The desired results were achieved. By the end of the 5 year period of MIO, India did become self-sufficient in edible oils. The days of regular commercial imports to augment supplies were over. The success of MIO has been briefly noted by Mr. Rajiv Gandhi’s advisor on technology missions Sam Pitroda on his website (www.sampitroda.com) in following words;
“India was importing one billion dollars of cooking oil each year, when large portions of Indian land are well suited to growing oil crops. Farmers did not grow these crops because they found other crops were more profitable. This was causing India costly economic situation.
Their goal was to make farmers see the benefits of planting oilseeds.
Kurien, who handled buffer stocks, described his plan as such: “We move into areas where there is gross exploitation and try to restructure the marketing system so that the small producer is not fleeced by middlemen or the oil kings.”
Once the intervention on oil was complete, India was exporting oil cake at the rate of 600 million per year.”
Now comes the catch. The Government of India did not extend the program (MIO) to consolidate on the nascent self-sufficiency in edible oils. It did not give another 5 years for the bond between the oilseeds growers’ cooperatives and NDDB (that was handling the marketing operation for the oil processed and packaged by the cooperatives) to strengthen. Political compulsions got better of the need to help and empower oilseeds farmers and the net results are for all of us to see. Today almost two-thirds of edible oil demand of India is met through cheap imports. Imagine the scale of lost income opportunity for the oilseeds farmers over the last 22 years.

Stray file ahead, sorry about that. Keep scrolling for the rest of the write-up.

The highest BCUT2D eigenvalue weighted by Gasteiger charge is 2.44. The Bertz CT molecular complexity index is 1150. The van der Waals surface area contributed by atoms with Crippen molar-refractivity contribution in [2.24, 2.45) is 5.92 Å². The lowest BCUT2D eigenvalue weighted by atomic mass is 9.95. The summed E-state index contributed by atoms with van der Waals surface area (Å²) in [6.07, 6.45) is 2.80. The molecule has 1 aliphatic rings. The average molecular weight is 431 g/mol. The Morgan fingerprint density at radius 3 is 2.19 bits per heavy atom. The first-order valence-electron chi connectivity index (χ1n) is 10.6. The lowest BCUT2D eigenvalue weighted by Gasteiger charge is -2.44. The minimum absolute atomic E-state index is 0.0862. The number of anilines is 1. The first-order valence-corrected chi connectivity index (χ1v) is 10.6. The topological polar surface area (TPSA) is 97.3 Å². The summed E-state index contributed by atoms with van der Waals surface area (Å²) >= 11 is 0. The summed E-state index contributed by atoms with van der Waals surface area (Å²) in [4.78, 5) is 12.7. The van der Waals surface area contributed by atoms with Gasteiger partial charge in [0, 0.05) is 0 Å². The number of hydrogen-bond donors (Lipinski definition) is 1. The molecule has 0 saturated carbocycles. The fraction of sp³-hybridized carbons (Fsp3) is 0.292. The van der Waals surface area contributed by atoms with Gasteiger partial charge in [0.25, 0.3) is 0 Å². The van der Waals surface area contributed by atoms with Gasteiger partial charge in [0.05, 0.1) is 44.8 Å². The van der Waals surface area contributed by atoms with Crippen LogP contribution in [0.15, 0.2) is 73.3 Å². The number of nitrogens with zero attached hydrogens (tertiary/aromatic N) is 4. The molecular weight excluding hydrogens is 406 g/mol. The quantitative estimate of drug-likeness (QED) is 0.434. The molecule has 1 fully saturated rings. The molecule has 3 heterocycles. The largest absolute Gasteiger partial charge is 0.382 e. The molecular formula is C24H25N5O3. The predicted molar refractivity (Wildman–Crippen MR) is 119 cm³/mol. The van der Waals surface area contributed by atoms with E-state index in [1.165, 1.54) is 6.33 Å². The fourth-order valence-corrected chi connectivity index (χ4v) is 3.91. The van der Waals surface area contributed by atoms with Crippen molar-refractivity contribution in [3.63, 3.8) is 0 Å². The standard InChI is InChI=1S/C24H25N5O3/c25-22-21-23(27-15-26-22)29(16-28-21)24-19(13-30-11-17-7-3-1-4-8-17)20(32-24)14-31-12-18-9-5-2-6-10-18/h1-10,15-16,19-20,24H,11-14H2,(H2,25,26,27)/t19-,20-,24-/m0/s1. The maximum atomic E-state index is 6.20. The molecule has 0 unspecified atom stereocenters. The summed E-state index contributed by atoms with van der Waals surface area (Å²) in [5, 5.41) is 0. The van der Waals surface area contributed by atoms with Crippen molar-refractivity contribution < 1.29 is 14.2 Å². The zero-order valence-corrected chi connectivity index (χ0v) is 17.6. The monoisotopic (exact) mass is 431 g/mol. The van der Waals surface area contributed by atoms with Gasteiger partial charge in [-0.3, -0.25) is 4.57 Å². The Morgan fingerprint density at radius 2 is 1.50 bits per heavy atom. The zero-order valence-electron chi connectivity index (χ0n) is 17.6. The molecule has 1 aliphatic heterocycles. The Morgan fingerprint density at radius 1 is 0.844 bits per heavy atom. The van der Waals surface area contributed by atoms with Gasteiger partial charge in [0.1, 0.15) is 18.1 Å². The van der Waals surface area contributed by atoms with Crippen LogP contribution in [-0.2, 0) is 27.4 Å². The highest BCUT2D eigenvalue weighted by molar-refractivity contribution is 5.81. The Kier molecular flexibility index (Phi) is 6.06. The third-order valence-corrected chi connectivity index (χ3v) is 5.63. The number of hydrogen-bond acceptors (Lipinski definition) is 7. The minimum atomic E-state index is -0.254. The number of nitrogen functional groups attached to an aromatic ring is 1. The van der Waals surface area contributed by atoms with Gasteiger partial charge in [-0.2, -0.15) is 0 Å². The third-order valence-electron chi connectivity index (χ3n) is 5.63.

I therefore view with apprehension any initiative of the government that keeps the strings in its own hands. Even the best intentioned plans can get botched either in the absence of a proper institutional mechanism to implement (like SFDA/ MFAL) or due to political compulsions (MIO). Mr. Jaitley’s announcements therefore need to be viewed in light of these experiences and absence of a credible institutional structure to implement the plans.
Operation Flood: Mr. Jaitley announced that the GOI wants to implement the program to handle the price volatility in the ‘perishables’ (Potato, Tomato, Onions) on the lines of ‘Operation Flood’. Here it is important, for the benefit of the uninitiated, to recall a few important points about ‘Operation Flood’. If today India is world’s largest milk producer and if the dairy sector is the highest contributor to GDP above grains, it is due to these important reasons and this journey was by no means quick and easy.
1. It was world’s single largest “empowerment program”. It empowered millions of small resource poor farmers by (I am quoting Dr. Kurien) “placing the instruments of development in their own hands”. The success of Operation Flood (OF) was due to un-wavered focus over 30 years on empowering the farmers by creating institutions that are owned and managed by the farmers themselves.